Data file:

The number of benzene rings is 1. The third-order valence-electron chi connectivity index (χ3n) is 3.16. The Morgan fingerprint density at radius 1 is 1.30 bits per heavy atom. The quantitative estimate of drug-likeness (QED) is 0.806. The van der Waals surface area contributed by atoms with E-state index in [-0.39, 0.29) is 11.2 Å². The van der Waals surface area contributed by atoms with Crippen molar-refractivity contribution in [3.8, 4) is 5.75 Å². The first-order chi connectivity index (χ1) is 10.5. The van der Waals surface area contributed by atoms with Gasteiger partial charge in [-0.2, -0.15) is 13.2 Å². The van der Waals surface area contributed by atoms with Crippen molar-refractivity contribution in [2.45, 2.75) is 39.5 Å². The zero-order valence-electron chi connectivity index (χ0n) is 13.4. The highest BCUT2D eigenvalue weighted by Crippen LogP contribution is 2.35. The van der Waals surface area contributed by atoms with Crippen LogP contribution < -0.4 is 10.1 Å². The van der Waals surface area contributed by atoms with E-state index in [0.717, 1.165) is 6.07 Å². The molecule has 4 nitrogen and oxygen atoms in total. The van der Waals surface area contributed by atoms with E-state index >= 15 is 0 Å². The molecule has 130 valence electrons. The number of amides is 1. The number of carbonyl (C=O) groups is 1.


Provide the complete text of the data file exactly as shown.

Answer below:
The number of benzene rings is 1. The third-order valence-electron chi connectivity index (χ3n) is 3.16. The Morgan fingerprint density at radius 1 is 1.30 bits per heavy atom. The quantitative estimate of drug-likeness (QED) is 0.806. The van der Waals surface area contributed by atoms with E-state index in [-0.39, 0.29) is 11.2 Å². The van der Waals surface area contributed by atoms with Crippen molar-refractivity contribution in [3.8, 4) is 5.75 Å². The first-order chi connectivity index (χ1) is 10.5. The van der Waals surface area contributed by atoms with Gasteiger partial charge in [-0.2, -0.15) is 13.2 Å². The van der Waals surface area contributed by atoms with Crippen molar-refractivity contribution in [2.45, 2.75) is 39.5 Å². The zero-order valence-electron chi connectivity index (χ0n) is 13.4. The highest BCUT2D eigenvalue weighted by Crippen LogP contribution is 2.35. The van der Waals surface area contributed by atoms with Crippen LogP contribution < -0.4 is 10.1 Å². The van der Waals surface area contributed by atoms with E-state index in [0.717, 1.165) is 6.07 Å². The molecule has 4 nitrogen and oxygen atoms in total. The van der Waals surface area contributed by atoms with E-state index >= 15 is 0 Å². The molecule has 130 valence electrons. The number of amides is 1. The number of carbonyl (C=O) groups is 1.